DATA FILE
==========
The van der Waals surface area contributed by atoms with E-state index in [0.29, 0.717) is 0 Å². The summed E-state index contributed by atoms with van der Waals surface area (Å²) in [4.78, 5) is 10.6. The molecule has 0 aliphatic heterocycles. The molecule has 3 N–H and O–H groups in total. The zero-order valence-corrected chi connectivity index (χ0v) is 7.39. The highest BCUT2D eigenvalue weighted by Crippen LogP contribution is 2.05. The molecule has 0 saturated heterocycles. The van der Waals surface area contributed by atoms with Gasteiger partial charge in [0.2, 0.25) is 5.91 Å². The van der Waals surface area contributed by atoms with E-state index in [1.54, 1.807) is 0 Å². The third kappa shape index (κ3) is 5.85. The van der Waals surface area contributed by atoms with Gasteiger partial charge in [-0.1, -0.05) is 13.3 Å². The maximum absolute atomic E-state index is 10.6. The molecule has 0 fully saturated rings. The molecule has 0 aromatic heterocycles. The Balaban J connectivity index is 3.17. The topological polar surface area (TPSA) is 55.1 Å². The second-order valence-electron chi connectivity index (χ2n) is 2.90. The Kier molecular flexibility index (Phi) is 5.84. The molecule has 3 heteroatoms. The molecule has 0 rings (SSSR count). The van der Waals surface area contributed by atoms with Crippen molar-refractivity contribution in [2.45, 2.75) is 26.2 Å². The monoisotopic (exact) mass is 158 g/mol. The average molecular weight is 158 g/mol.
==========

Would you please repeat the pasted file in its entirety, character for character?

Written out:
The van der Waals surface area contributed by atoms with E-state index in [0.29, 0.717) is 0 Å². The summed E-state index contributed by atoms with van der Waals surface area (Å²) in [4.78, 5) is 10.6. The molecule has 0 aliphatic heterocycles. The molecule has 3 N–H and O–H groups in total. The zero-order valence-corrected chi connectivity index (χ0v) is 7.39. The highest BCUT2D eigenvalue weighted by Crippen LogP contribution is 2.05. The molecule has 0 saturated heterocycles. The van der Waals surface area contributed by atoms with Gasteiger partial charge in [0.2, 0.25) is 5.91 Å². The van der Waals surface area contributed by atoms with E-state index in [1.54, 1.807) is 0 Å². The third kappa shape index (κ3) is 5.85. The van der Waals surface area contributed by atoms with Gasteiger partial charge in [-0.1, -0.05) is 13.3 Å². The maximum absolute atomic E-state index is 10.6. The molecule has 0 fully saturated rings. The molecule has 0 aromatic heterocycles. The Balaban J connectivity index is 3.17. The topological polar surface area (TPSA) is 55.1 Å². The second-order valence-electron chi connectivity index (χ2n) is 2.90. The Kier molecular flexibility index (Phi) is 5.84. The molecule has 3 heteroatoms. The molecule has 0 rings (SSSR count). The van der Waals surface area contributed by atoms with Crippen molar-refractivity contribution in [2.45, 2.75) is 26.2 Å². The monoisotopic (exact) mass is 158 g/mol. The average molecular weight is 158 g/mol.